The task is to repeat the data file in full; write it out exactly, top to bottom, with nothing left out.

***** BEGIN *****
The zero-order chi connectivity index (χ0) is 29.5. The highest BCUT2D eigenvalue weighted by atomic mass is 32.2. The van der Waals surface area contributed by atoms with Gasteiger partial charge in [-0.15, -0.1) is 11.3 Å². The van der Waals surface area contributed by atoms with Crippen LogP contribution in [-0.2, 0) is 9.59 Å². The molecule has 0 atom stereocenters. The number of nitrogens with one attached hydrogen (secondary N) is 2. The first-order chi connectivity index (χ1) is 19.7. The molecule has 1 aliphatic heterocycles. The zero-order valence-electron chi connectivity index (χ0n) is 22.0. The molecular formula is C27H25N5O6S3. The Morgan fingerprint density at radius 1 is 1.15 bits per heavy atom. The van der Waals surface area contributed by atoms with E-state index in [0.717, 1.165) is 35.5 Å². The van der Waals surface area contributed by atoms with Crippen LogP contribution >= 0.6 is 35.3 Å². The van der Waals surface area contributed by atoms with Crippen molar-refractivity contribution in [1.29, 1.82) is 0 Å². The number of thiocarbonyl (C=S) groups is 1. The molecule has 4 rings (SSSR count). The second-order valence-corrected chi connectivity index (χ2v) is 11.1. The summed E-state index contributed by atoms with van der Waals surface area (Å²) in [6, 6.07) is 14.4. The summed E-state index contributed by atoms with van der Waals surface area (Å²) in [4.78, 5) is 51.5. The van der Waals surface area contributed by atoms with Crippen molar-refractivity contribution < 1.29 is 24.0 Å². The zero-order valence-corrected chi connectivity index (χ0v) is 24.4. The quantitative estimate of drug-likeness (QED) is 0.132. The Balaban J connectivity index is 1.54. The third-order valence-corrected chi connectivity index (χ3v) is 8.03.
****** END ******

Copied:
The zero-order chi connectivity index (χ0) is 29.5. The highest BCUT2D eigenvalue weighted by atomic mass is 32.2. The van der Waals surface area contributed by atoms with Gasteiger partial charge in [-0.15, -0.1) is 11.3 Å². The van der Waals surface area contributed by atoms with Crippen LogP contribution in [-0.2, 0) is 9.59 Å². The molecule has 0 atom stereocenters. The number of nitrogens with one attached hydrogen (secondary N) is 2. The first-order chi connectivity index (χ1) is 19.7. The molecule has 1 aliphatic heterocycles. The zero-order valence-electron chi connectivity index (χ0n) is 22.0. The molecular formula is C27H25N5O6S3. The Morgan fingerprint density at radius 1 is 1.15 bits per heavy atom. The van der Waals surface area contributed by atoms with E-state index in [0.717, 1.165) is 35.5 Å². The van der Waals surface area contributed by atoms with Crippen LogP contribution >= 0.6 is 35.3 Å². The van der Waals surface area contributed by atoms with Crippen molar-refractivity contribution in [1.29, 1.82) is 0 Å². The number of thiocarbonyl (C=S) groups is 1. The molecule has 4 rings (SSSR count). The second-order valence-corrected chi connectivity index (χ2v) is 11.1. The summed E-state index contributed by atoms with van der Waals surface area (Å²) in [6, 6.07) is 14.4. The summed E-state index contributed by atoms with van der Waals surface area (Å²) in [4.78, 5) is 51.5. The van der Waals surface area contributed by atoms with Crippen molar-refractivity contribution < 1.29 is 24.0 Å². The zero-order valence-corrected chi connectivity index (χ0v) is 24.4. The quantitative estimate of drug-likeness (QED) is 0.132. The Balaban J connectivity index is 1.54. The third-order valence-corrected chi connectivity index (χ3v) is 8.03.